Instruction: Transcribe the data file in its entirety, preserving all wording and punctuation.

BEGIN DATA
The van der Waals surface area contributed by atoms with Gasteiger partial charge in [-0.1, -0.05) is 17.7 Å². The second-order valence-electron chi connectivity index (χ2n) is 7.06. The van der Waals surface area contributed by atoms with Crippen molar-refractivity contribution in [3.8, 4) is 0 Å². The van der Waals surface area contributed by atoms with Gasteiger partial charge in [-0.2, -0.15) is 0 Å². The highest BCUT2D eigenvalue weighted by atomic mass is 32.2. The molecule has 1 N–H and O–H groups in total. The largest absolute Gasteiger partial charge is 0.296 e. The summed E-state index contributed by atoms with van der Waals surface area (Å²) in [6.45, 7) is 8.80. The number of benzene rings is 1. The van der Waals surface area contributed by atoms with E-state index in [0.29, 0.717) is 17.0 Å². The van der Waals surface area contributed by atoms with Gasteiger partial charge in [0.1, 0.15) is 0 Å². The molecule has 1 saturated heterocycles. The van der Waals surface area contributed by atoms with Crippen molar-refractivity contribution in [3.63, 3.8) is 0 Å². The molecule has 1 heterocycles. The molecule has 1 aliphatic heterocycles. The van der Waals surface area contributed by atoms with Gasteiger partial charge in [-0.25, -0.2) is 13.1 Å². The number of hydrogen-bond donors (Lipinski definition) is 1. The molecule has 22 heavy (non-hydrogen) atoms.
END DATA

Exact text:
The van der Waals surface area contributed by atoms with Gasteiger partial charge in [-0.1, -0.05) is 17.7 Å². The second-order valence-electron chi connectivity index (χ2n) is 7.06. The van der Waals surface area contributed by atoms with Crippen molar-refractivity contribution in [3.8, 4) is 0 Å². The van der Waals surface area contributed by atoms with Gasteiger partial charge in [-0.2, -0.15) is 0 Å². The highest BCUT2D eigenvalue weighted by atomic mass is 32.2. The molecule has 1 N–H and O–H groups in total. The largest absolute Gasteiger partial charge is 0.296 e. The summed E-state index contributed by atoms with van der Waals surface area (Å²) in [6.45, 7) is 8.80. The number of benzene rings is 1. The van der Waals surface area contributed by atoms with E-state index in [0.29, 0.717) is 17.0 Å². The van der Waals surface area contributed by atoms with Gasteiger partial charge in [0.1, 0.15) is 0 Å². The molecule has 1 saturated heterocycles. The van der Waals surface area contributed by atoms with Crippen molar-refractivity contribution in [3.63, 3.8) is 0 Å². The molecule has 1 heterocycles. The molecule has 1 aliphatic heterocycles. The van der Waals surface area contributed by atoms with Gasteiger partial charge in [-0.25, -0.2) is 13.1 Å². The number of hydrogen-bond donors (Lipinski definition) is 1. The molecule has 22 heavy (non-hydrogen) atoms.